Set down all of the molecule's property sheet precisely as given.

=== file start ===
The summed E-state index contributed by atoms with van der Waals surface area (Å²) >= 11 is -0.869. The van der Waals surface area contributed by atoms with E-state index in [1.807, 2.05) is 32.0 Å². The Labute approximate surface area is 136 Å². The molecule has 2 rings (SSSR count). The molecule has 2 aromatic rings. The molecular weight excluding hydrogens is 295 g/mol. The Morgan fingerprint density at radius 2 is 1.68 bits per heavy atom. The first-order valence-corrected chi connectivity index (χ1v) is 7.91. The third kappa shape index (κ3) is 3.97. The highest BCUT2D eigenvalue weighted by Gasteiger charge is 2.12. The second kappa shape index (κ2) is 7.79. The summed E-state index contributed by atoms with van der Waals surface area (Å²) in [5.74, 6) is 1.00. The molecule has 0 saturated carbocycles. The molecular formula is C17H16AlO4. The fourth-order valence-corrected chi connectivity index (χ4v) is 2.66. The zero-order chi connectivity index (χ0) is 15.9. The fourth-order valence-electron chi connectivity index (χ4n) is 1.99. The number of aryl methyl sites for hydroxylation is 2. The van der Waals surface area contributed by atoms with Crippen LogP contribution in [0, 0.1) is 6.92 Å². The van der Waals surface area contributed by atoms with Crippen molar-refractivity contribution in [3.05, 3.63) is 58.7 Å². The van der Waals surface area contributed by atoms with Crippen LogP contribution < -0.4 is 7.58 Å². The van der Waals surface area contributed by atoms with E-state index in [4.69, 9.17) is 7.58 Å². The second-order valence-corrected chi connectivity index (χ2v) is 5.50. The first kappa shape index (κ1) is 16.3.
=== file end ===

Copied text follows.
The summed E-state index contributed by atoms with van der Waals surface area (Å²) >= 11 is -0.869. The van der Waals surface area contributed by atoms with E-state index in [1.807, 2.05) is 32.0 Å². The Labute approximate surface area is 136 Å². The molecule has 2 rings (SSSR count). The molecule has 2 aromatic rings. The molecular weight excluding hydrogens is 295 g/mol. The Morgan fingerprint density at radius 2 is 1.68 bits per heavy atom. The first-order valence-corrected chi connectivity index (χ1v) is 7.91. The third kappa shape index (κ3) is 3.97. The highest BCUT2D eigenvalue weighted by Gasteiger charge is 2.12. The second kappa shape index (κ2) is 7.79. The summed E-state index contributed by atoms with van der Waals surface area (Å²) in [5.74, 6) is 1.00. The molecule has 0 saturated carbocycles. The molecular formula is C17H16AlO4. The fourth-order valence-corrected chi connectivity index (χ4v) is 2.66. The zero-order chi connectivity index (χ0) is 15.9. The fourth-order valence-electron chi connectivity index (χ4n) is 1.99. The number of aryl methyl sites for hydroxylation is 2. The van der Waals surface area contributed by atoms with Crippen LogP contribution in [0, 0.1) is 6.92 Å². The van der Waals surface area contributed by atoms with Crippen molar-refractivity contribution in [3.05, 3.63) is 58.7 Å². The van der Waals surface area contributed by atoms with Crippen LogP contribution < -0.4 is 7.58 Å². The van der Waals surface area contributed by atoms with E-state index in [4.69, 9.17) is 7.58 Å². The second-order valence-corrected chi connectivity index (χ2v) is 5.50. The first kappa shape index (κ1) is 16.3.